We also acknowledge Iran’s right to develop nuclear energy for civilian purposes under the appropriate guidance of the relevant international organizations. But we reject Iranian attempts to exercise hegemony in the region, and we reject Iran’s interference in the internal affairs of Arab countries, from Lebanon to Yemen, and from Syria to Bahrain, and beyond. And we reject Iran’s efforts to acquire nuclear weapons. We also deplore Iranian terrorist plots, including the latest ones aimed at the Saudi Ambassador in Washington, and the Saudi Ambassador in Bahrain.
This is why we introduced a United Nations General Assembly Resolution that condemned these plots, called upon Iran to cooperate with the investigation, and hand over culprits to justice. This resolution was passed with an overwhelming majority of 106 to 9. We continue to extend our hand of friendship, peace, and dialogue to Iran. We hope that the voice of wisdom will prevail, and that Iran will desist from its current course of reckless, fruitless, and ultimately dangerous behavior.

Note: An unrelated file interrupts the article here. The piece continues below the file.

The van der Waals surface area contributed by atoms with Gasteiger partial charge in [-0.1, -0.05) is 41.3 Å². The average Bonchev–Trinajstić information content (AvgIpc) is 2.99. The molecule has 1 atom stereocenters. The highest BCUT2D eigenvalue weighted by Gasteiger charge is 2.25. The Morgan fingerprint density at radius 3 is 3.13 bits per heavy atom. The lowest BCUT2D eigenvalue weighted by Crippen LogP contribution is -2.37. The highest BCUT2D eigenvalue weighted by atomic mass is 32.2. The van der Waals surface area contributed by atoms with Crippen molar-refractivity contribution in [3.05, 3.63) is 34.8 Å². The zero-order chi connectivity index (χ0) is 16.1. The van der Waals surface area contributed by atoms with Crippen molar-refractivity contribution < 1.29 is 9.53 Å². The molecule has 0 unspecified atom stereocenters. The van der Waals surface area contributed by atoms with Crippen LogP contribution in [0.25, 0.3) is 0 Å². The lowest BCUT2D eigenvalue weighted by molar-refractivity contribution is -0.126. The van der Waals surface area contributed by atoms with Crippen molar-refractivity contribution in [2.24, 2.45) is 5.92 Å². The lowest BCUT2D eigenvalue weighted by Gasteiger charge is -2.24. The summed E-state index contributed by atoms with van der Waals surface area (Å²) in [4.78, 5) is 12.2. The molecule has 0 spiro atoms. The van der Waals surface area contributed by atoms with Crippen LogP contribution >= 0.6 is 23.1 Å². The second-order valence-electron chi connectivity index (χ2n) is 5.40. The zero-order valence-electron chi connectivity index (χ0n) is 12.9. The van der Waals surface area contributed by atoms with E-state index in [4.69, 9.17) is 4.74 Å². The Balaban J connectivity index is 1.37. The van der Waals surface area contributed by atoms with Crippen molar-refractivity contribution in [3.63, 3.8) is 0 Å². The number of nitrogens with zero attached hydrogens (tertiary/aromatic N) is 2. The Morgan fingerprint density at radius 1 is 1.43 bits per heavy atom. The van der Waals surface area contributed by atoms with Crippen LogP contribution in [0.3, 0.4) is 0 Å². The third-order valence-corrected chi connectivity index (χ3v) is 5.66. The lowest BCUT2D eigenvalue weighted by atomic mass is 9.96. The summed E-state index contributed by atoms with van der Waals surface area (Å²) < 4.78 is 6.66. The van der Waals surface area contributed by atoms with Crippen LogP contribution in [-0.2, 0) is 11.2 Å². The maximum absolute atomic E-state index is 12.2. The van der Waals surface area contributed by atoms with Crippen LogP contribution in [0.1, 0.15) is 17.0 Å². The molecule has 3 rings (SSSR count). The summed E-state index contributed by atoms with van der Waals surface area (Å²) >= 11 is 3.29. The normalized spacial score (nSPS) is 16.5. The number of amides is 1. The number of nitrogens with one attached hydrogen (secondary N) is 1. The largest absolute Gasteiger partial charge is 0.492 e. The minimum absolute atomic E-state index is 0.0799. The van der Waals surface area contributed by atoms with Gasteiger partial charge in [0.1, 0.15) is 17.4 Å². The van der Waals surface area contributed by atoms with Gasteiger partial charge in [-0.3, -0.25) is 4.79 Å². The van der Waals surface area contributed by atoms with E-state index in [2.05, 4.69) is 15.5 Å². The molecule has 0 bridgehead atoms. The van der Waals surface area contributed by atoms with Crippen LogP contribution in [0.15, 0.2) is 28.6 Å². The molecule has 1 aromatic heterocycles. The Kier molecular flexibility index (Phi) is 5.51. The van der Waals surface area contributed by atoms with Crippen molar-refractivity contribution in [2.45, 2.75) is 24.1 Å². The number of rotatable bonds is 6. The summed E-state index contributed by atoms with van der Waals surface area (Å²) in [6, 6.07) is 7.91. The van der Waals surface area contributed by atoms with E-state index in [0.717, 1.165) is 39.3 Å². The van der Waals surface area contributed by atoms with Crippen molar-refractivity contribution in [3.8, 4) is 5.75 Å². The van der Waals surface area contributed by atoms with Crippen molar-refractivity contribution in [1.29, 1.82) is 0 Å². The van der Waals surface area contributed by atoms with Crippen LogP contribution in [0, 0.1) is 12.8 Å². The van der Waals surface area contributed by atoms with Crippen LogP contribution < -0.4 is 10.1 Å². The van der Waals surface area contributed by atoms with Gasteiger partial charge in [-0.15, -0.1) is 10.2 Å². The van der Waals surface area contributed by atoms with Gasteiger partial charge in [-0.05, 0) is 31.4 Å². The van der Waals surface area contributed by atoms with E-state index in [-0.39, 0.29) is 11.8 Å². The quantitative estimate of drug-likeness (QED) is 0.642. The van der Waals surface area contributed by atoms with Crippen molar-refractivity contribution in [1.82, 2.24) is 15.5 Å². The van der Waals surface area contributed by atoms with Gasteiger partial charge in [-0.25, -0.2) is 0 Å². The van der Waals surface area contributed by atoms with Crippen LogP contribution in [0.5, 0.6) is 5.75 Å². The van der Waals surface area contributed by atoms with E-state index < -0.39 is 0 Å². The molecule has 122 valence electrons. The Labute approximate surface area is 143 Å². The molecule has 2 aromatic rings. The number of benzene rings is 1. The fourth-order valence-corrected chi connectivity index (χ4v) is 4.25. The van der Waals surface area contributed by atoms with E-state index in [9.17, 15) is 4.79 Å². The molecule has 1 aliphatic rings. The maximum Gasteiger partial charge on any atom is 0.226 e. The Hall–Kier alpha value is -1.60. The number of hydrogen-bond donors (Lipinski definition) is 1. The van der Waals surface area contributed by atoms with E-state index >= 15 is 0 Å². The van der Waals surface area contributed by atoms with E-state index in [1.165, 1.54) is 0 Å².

Finally, I will address the current turmoil in the Arab world. You may have noticed that I did not use the term “Arab Spring.” Spring carries with it images of blossoming roses, refreshing breeze, and everlasting sunshine. Unfortunately, the events in the Arab world have been far from this beautiful image. Let us hope and pray that this turmoil will bring about positive change and stability in all countries of the region.
Saudi Arabia has followed closely the events in the Arab world. We maintain a position of non-interference in the internal affairs of other countries. When the peoples of Tunisia and Egypt brought about a regime change, we respected their will, and rushed to provide massive economic assistance to help overcome the difficulties faced in both countries.